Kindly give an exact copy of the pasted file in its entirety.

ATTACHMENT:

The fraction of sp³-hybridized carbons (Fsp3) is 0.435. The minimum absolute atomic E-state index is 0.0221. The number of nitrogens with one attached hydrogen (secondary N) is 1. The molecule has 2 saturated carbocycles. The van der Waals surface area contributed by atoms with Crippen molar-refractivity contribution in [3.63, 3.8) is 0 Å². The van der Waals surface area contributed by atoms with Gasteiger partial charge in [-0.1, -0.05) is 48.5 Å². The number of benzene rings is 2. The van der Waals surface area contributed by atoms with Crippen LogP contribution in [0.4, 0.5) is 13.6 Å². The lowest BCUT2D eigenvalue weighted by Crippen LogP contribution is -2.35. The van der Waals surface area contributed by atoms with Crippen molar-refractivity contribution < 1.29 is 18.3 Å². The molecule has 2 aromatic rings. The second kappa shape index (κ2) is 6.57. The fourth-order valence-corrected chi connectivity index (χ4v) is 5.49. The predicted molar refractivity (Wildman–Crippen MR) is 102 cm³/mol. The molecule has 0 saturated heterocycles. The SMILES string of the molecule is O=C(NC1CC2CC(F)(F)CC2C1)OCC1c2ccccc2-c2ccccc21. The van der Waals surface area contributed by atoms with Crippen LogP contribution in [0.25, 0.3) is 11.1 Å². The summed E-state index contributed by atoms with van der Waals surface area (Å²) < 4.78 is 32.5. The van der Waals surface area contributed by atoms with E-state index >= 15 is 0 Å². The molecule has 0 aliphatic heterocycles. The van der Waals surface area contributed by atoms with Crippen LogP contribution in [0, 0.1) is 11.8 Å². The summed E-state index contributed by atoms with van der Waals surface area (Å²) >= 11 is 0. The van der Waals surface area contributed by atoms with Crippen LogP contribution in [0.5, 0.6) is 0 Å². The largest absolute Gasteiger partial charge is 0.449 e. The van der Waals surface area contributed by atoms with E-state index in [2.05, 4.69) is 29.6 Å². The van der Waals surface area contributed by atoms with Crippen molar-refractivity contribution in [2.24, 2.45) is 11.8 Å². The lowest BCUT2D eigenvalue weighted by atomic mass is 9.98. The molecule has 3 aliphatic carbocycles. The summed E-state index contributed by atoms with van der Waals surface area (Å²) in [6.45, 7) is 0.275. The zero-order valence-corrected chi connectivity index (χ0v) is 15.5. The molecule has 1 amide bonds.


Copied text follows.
The fraction of sp³-hybridized carbons (Fsp3) is 0.435. The minimum absolute atomic E-state index is 0.0221. The number of nitrogens with one attached hydrogen (secondary N) is 1. The molecule has 2 saturated carbocycles. The van der Waals surface area contributed by atoms with Crippen molar-refractivity contribution in [3.63, 3.8) is 0 Å². The van der Waals surface area contributed by atoms with Gasteiger partial charge in [-0.1, -0.05) is 48.5 Å². The number of benzene rings is 2. The van der Waals surface area contributed by atoms with Crippen LogP contribution in [0.4, 0.5) is 13.6 Å². The lowest BCUT2D eigenvalue weighted by Crippen LogP contribution is -2.35. The van der Waals surface area contributed by atoms with Crippen molar-refractivity contribution < 1.29 is 18.3 Å². The molecule has 2 aromatic rings. The second kappa shape index (κ2) is 6.57. The fourth-order valence-corrected chi connectivity index (χ4v) is 5.49. The predicted molar refractivity (Wildman–Crippen MR) is 102 cm³/mol. The molecule has 0 saturated heterocycles. The SMILES string of the molecule is O=C(NC1CC2CC(F)(F)CC2C1)OCC1c2ccccc2-c2ccccc21. The van der Waals surface area contributed by atoms with Crippen LogP contribution in [0.25, 0.3) is 11.1 Å². The summed E-state index contributed by atoms with van der Waals surface area (Å²) < 4.78 is 32.5. The van der Waals surface area contributed by atoms with E-state index >= 15 is 0 Å². The molecule has 0 aliphatic heterocycles. The van der Waals surface area contributed by atoms with Crippen LogP contribution in [0, 0.1) is 11.8 Å². The summed E-state index contributed by atoms with van der Waals surface area (Å²) >= 11 is 0. The van der Waals surface area contributed by atoms with Crippen LogP contribution in [0.5, 0.6) is 0 Å². The largest absolute Gasteiger partial charge is 0.449 e. The van der Waals surface area contributed by atoms with E-state index in [2.05, 4.69) is 29.6 Å². The van der Waals surface area contributed by atoms with Crippen molar-refractivity contribution in [2.24, 2.45) is 11.8 Å². The lowest BCUT2D eigenvalue weighted by atomic mass is 9.98. The molecule has 3 aliphatic carbocycles. The summed E-state index contributed by atoms with van der Waals surface area (Å²) in [6.45, 7) is 0.275. The zero-order valence-corrected chi connectivity index (χ0v) is 15.5. The molecule has 1 amide bonds.